Panoramic view of Pagân, looking E. by S.
Artist: Grant, Colesworthy (1813-1880)
Medium: Watercolour with pen and ink
Watercolour in pen and ink of a panoramic view of the temples at Pagan (Bagan) in Burma (Myanmar) from 'A Series of Views in Burmah taken during Major Phayre’s Mission to the Court of Ava in 1855' by Colesworthy Grant. This album consists of 106 landscapes and portraits of Burmese and Europeans documenting the British embassy to the Burmese King, Mindon Min (reigned 1853-1878).
The mission took place after the Second Anglo-Burmese War in 1852 and the annexation by the British of the Burmese province of Pegu (Bago). It was despatched by the Governor-General of India Lord Dalhousie on the instructions of the East India Company, to attempt to persuade King Mindon to sign a treaty formally acknowledging the extension of British rule over the province. The mission started out from Rangoon and travelled up the Irrawaddy (Ayeyarwady) River to the royal capital at Amarapura, stopping en route at various locations. In addition to diplomatic duties, the mission aimed to obtain accurate information about the country, culture and people of Burma, and to this end Grant was sent as official artist and Linnaeus Tripe as photographer.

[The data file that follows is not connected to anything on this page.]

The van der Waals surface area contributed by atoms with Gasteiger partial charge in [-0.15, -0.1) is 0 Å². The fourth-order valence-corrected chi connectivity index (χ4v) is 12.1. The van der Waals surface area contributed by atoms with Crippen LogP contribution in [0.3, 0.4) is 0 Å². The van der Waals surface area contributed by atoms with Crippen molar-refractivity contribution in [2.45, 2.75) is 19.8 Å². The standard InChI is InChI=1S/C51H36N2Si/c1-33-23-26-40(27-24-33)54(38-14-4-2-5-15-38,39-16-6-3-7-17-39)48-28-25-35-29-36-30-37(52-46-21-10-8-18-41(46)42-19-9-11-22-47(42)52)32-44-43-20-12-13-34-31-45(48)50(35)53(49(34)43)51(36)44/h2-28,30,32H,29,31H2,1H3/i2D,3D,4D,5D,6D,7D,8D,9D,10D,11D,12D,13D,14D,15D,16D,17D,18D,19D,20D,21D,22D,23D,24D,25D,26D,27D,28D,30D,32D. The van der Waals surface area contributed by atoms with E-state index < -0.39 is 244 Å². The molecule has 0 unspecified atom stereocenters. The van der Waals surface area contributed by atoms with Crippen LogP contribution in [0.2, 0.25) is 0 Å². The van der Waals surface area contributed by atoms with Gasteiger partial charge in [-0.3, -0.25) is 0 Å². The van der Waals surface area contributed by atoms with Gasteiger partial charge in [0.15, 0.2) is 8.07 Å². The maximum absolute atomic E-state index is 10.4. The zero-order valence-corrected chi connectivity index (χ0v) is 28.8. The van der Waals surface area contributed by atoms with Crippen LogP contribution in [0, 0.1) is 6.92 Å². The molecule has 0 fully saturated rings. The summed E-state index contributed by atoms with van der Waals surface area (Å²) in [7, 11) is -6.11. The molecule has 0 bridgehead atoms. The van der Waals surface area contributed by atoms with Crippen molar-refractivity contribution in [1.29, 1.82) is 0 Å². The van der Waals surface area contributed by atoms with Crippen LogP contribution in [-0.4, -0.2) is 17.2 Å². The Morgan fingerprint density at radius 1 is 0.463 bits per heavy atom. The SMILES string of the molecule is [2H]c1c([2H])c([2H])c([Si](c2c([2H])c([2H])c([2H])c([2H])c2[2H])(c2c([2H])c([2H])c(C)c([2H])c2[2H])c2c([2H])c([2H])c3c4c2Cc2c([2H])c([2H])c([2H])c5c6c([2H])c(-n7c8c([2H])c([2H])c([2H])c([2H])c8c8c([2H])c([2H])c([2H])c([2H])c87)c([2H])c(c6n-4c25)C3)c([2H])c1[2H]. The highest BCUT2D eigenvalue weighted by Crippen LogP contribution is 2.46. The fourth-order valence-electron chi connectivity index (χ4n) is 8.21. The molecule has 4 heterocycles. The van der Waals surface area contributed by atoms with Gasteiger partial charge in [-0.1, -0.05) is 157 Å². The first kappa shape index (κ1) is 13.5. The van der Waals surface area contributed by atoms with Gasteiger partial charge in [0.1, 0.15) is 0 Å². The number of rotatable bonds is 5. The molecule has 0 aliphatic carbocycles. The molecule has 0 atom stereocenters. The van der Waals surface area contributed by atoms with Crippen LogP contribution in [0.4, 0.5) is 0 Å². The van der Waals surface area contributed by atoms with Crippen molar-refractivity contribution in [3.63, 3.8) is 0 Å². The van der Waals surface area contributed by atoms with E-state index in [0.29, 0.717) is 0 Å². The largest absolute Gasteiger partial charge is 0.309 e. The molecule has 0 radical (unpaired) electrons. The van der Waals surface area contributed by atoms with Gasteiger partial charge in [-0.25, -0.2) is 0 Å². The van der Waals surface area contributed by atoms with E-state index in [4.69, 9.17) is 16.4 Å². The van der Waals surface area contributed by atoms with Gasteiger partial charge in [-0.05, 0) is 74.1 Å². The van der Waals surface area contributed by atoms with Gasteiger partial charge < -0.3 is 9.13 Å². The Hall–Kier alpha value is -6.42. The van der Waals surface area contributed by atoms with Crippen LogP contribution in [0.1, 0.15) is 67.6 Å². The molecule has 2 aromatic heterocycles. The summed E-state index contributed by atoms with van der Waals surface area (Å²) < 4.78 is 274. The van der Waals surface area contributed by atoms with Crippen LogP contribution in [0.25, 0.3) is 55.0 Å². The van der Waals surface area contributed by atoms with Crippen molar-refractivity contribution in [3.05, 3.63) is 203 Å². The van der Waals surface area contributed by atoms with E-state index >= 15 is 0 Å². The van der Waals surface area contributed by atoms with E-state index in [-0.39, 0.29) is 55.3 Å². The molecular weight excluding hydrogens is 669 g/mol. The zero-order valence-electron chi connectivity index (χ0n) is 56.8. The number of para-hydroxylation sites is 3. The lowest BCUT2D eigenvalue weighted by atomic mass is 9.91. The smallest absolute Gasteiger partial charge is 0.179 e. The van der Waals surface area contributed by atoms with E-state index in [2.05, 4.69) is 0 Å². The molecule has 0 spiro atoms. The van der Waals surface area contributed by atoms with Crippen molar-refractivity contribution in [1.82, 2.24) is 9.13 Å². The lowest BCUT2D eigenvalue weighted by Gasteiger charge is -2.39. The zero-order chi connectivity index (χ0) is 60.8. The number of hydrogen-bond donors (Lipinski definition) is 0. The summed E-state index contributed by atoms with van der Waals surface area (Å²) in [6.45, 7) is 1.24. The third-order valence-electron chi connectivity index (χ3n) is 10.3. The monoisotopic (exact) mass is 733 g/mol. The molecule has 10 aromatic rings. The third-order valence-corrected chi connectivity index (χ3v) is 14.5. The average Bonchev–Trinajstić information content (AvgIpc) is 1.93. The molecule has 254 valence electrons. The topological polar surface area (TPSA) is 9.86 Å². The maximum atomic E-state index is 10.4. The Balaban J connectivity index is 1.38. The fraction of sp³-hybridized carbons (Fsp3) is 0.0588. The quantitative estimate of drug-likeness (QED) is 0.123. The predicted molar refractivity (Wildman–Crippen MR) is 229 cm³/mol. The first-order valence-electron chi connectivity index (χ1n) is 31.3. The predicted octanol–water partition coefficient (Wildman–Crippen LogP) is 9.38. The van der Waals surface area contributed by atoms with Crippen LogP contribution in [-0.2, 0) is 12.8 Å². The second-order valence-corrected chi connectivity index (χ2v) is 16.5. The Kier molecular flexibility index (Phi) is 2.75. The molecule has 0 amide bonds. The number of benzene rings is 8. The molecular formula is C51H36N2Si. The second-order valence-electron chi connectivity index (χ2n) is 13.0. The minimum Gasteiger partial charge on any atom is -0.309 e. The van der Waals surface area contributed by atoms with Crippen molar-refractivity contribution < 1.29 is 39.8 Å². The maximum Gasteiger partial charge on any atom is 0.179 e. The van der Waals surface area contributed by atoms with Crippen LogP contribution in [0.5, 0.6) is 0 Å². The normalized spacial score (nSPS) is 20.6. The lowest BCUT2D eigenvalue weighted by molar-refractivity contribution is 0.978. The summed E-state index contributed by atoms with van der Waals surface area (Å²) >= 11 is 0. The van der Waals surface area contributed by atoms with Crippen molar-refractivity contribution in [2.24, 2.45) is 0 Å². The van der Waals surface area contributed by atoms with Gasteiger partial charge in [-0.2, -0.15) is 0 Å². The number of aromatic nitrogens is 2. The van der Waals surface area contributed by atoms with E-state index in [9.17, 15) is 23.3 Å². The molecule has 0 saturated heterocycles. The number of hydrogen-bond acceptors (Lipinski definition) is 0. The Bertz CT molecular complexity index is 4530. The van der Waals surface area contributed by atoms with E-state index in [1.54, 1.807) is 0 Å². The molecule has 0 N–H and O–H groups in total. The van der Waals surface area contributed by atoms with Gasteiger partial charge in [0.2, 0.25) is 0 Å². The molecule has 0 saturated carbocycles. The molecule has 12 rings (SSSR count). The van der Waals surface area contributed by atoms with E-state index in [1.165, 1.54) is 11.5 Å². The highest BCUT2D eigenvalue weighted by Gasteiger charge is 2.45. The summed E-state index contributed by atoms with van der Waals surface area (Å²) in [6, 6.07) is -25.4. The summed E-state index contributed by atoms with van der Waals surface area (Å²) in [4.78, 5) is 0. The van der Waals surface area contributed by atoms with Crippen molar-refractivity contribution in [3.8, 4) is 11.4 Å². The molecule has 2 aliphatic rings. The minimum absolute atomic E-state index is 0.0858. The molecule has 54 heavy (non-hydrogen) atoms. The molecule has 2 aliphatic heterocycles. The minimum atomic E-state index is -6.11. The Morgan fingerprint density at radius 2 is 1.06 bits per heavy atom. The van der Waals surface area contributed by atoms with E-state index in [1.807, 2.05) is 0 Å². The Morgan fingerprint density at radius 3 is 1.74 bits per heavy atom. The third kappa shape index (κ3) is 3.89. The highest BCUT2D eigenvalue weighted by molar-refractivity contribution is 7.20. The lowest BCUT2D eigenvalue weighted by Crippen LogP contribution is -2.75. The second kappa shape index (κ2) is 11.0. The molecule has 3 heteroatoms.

Grant (1813-1880) had come to India in 1832 where he lived in Calcutta and travelled to Rangoon in 1846. In recognition of his skill, he was presented with a gold cup and ruby ring by the Burmese King. Together with a privately-printed book of notes, his drawings give a vivid account of the journey and a number were used for illustrations to Henry Yule’s ‘A Narrative of the mission sent by the Governor General of India to the Court of Ava in 1855’ published in 1858.
More than 5,000 stupas and temples still stand on the plain at Pagan, an abandoned city on the east bank of the river which was the royal capital of an extensive Burmese kingdom between the 11th and 13th centuries. This view looking south-east is one of six panoramic views with various orientations which Grant sketched at Pagan from a vantage point from the Gawdawpalin temple.
Grant stated that: 'This plate embraces a view of the most interesting of the wonder creating temples of Pagan.' He describes the Ananda temple on the left noting that it 'continues to be used, and is the most-frequented as a place of worship' and the Thatbyinnyu Pahto 'occupying the centre of the drawing'. This temple reaches a height of 61m.